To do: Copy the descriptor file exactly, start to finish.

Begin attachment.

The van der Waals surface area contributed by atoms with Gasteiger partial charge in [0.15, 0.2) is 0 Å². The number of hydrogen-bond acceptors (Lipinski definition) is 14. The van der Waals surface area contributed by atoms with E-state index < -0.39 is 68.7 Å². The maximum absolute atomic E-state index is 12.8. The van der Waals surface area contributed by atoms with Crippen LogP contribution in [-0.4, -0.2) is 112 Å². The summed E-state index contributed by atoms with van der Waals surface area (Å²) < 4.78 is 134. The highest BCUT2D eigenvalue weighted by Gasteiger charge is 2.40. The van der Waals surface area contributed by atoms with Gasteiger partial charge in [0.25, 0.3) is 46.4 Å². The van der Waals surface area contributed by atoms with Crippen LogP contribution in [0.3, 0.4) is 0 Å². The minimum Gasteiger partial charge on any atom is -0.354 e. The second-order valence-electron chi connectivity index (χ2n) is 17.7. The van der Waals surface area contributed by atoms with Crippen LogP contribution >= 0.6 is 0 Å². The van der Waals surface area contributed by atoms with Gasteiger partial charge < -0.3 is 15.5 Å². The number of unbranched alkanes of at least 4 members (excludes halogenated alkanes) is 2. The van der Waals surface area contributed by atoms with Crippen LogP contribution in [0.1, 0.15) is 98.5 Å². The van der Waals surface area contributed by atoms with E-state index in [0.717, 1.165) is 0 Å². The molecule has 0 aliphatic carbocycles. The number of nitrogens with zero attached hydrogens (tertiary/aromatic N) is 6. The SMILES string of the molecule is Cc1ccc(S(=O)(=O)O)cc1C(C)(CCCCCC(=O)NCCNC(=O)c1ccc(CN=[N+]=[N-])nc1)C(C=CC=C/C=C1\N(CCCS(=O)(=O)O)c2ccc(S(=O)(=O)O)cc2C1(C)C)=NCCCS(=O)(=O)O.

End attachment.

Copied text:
The van der Waals surface area contributed by atoms with Gasteiger partial charge in [0.15, 0.2) is 0 Å². The number of hydrogen-bond acceptors (Lipinski definition) is 14. The van der Waals surface area contributed by atoms with E-state index < -0.39 is 68.7 Å². The maximum absolute atomic E-state index is 12.8. The van der Waals surface area contributed by atoms with Crippen LogP contribution in [-0.4, -0.2) is 112 Å². The summed E-state index contributed by atoms with van der Waals surface area (Å²) < 4.78 is 134. The highest BCUT2D eigenvalue weighted by Gasteiger charge is 2.40. The van der Waals surface area contributed by atoms with Gasteiger partial charge in [0.25, 0.3) is 46.4 Å². The van der Waals surface area contributed by atoms with Crippen LogP contribution in [0.3, 0.4) is 0 Å². The minimum Gasteiger partial charge on any atom is -0.354 e. The second-order valence-electron chi connectivity index (χ2n) is 17.7. The van der Waals surface area contributed by atoms with Crippen LogP contribution >= 0.6 is 0 Å². The van der Waals surface area contributed by atoms with Gasteiger partial charge < -0.3 is 15.5 Å². The number of unbranched alkanes of at least 4 members (excludes halogenated alkanes) is 2. The van der Waals surface area contributed by atoms with Crippen LogP contribution in [0.1, 0.15) is 98.5 Å². The van der Waals surface area contributed by atoms with E-state index in [0.717, 1.165) is 0 Å². The molecule has 0 aliphatic carbocycles. The number of nitrogens with zero attached hydrogens (tertiary/aromatic N) is 6. The SMILES string of the molecule is Cc1ccc(S(=O)(=O)O)cc1C(C)(CCCCCC(=O)NCCNC(=O)c1ccc(CN=[N+]=[N-])nc1)C(C=CC=C/C=C1\N(CCCS(=O)(=O)O)c2ccc(S(=O)(=O)O)cc2C1(C)C)=NCCCS(=O)(=O)O.